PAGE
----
"If you can write, that's great. If you can tell a story, that's even greater. But if you can work a resilient premise into both, you're worth digging to find."

Sunday, October 16, 2016

Nickel and Dimed by Barbara Ehrenreich

Synopsis: Memoir of a scholar researching and assessing low wage earners and workplace conditions...by proxy.

Writing Style: Journalistic memoir

Pacing: Fast.

Premise: A quadrilateral digest to invite (or incite) thought and conversation on low wage workers and workplaces in America.

Personal Highlights: What is absolutely superb about this literary work is the writing...offensive in an unobtrusive, humorous and engaging way. To explain that sentence might take another book. The writing certainly did its job. My thoughts were all over the place. I'll, however, summarize my thoughts by answering one of the questions at the back of the book in the readers' guide section.

Have you ever been homeless, unemployed, without health insurance, or held down two jobs? ...What kind of help---if any---did you need to improve your situation?

Yes, I have been homeless, unemployed, without health insurance, AND held down two jobs. The key however, in working through this proxy was in my understanding of democracy, and while I'm here, my understanding of basic economics. Full employment and/or equal prosperity would topple a system...like a see-saw does when one person hops on (or off) without an opposing distribution of weight. Commodities (in this case, people and employment) along the economic bow of supply vs. demand operate similarly. These commodities continuously balance themselves, autonomously... naturally. There will be poor on one end and wealthy on the other end, and varying comportments of means in between. And here's the other key, what is comparably as interesting. The see-saw in its operation of going up and down... typifies an EQUAL share of grief... or glee. No one is getting over. The grass really ISN'T greener on the other side. Reminds me of a quote by Booker T. Washington. "One man cannot hold another man down in the ditch without remaining down in the ditch with him." So true. I've met the Joneses. In all directions across the train tracks.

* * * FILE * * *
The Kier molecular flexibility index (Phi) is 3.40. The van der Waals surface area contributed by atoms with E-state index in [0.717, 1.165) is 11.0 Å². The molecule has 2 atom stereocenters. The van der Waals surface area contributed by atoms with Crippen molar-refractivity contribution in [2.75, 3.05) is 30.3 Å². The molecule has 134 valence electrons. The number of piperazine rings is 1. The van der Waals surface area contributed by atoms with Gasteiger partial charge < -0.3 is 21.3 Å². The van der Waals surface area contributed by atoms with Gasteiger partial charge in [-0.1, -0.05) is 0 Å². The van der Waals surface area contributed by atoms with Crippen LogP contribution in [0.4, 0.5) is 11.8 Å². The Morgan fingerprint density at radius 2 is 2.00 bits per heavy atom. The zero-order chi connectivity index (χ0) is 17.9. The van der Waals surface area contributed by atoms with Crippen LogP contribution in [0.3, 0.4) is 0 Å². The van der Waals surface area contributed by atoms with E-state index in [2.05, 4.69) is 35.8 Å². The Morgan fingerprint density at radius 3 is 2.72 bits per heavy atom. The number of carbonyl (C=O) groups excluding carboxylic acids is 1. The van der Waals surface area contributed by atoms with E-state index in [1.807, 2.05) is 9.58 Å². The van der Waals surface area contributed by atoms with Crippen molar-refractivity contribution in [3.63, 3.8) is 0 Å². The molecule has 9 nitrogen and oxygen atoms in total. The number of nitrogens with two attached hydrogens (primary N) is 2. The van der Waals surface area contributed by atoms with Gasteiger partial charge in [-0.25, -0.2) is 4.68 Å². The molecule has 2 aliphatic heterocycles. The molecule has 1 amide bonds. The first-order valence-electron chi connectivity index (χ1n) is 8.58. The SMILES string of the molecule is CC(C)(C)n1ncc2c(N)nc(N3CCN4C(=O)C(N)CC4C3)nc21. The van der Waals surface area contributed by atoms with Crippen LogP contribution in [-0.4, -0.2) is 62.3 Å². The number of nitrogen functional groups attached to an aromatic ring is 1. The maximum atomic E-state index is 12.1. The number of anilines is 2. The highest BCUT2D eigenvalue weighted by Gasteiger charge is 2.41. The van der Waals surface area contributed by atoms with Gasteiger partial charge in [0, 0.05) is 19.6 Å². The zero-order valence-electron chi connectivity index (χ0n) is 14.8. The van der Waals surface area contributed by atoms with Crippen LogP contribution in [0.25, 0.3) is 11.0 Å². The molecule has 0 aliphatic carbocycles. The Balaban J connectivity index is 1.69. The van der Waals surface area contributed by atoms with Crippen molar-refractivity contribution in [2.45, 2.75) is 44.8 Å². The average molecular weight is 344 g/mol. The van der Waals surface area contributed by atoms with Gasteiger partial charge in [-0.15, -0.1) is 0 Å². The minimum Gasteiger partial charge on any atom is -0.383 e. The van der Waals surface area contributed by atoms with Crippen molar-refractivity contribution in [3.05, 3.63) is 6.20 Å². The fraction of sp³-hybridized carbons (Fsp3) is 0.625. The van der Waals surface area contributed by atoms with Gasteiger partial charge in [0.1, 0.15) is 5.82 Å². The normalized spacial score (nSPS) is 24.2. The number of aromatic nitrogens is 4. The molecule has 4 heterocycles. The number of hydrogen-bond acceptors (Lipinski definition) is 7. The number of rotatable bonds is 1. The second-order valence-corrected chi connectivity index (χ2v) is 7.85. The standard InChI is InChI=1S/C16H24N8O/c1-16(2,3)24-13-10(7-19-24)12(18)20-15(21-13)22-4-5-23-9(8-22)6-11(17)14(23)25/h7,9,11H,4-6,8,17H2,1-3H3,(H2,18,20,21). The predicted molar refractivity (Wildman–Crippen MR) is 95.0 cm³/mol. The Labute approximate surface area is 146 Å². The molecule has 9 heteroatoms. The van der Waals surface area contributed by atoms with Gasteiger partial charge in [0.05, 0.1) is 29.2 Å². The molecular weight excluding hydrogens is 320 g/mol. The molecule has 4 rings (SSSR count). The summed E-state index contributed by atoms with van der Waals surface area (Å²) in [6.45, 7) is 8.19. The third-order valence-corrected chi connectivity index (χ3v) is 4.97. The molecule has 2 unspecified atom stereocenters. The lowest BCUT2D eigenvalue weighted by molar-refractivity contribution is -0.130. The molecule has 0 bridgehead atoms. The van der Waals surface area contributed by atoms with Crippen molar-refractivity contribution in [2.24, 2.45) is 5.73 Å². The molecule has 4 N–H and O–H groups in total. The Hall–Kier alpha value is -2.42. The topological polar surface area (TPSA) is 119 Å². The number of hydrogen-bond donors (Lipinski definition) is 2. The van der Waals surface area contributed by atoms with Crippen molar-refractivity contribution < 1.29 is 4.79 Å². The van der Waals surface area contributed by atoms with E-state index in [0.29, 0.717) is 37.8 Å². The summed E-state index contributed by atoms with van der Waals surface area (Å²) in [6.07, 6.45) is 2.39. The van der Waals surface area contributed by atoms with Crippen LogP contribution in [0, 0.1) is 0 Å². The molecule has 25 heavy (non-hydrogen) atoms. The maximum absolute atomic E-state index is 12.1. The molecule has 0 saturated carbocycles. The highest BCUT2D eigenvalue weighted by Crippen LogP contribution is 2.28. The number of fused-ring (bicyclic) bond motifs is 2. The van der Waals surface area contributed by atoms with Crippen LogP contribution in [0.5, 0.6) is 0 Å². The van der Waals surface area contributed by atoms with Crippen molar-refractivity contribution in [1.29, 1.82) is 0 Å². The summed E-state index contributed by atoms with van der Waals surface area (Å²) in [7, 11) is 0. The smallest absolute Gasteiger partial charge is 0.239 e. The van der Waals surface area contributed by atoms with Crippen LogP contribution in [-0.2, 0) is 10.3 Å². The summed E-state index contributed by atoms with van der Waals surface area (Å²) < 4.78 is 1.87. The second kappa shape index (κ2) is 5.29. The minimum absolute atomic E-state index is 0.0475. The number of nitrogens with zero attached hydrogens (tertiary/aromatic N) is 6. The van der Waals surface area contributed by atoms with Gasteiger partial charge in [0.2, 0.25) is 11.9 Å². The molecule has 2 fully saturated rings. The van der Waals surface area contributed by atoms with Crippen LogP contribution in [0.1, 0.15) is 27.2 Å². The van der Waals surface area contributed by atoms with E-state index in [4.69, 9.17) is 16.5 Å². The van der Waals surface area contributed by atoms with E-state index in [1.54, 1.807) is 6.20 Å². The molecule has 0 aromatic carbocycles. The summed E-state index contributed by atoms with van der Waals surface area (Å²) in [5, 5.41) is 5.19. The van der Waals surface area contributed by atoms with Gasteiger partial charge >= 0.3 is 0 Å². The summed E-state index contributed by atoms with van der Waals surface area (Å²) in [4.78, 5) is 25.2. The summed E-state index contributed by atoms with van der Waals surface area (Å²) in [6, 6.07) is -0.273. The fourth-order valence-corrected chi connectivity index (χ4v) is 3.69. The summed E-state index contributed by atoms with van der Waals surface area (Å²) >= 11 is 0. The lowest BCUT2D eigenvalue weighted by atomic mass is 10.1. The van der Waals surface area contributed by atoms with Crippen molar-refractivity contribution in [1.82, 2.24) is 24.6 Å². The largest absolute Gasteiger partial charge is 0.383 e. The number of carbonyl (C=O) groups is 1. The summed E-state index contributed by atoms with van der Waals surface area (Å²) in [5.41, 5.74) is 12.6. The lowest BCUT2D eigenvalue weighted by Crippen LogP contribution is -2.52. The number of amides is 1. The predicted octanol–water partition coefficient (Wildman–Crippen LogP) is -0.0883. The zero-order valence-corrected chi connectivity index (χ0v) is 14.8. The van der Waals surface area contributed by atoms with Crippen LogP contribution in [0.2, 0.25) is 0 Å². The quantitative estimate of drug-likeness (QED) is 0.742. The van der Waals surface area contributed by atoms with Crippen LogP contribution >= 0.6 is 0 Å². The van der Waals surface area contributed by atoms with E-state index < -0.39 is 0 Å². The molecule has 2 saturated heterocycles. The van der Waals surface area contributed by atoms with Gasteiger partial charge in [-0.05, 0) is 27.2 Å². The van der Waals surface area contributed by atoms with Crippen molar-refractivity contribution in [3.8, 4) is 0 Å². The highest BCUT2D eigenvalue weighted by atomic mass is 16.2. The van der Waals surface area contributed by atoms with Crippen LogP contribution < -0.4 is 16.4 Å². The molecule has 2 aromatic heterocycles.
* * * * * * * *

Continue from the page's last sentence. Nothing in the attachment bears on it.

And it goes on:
With this picture in place, (why I shook my head about much in the book, though thoroughly entertained by the content in that same vein,) each individual must choose a station along this economic scale and work it to their comfort level. I'm reminded of the comment one maid made to Barbara when she fell and hurt her ankle on the job. The maid demanded, against Barbara's wishes, to work through it; wherein the maid's reply in answering Barbara's later question that eloquently frames my personal view. Amazingly (or naively) many believe feelings are transferrable or relatable. That if it's zero degrees out, everyone feels the same cold. We transfer these feelings/beliefs about all living matters... plants, animals, insects... and of course people...  without understanding that each living entity operates (feels) within its own 'rhythm'. See... this is why I could draw this topic out in ANOTHER book.

All said, what helped me during the rough patches riding this economic beast of a see-saw was realizing how building and working within strong family units generally produces the most comfort... a major point braised over in Nickel and Dimed. Still, a thoroughly satisfying book. Highly recommended.

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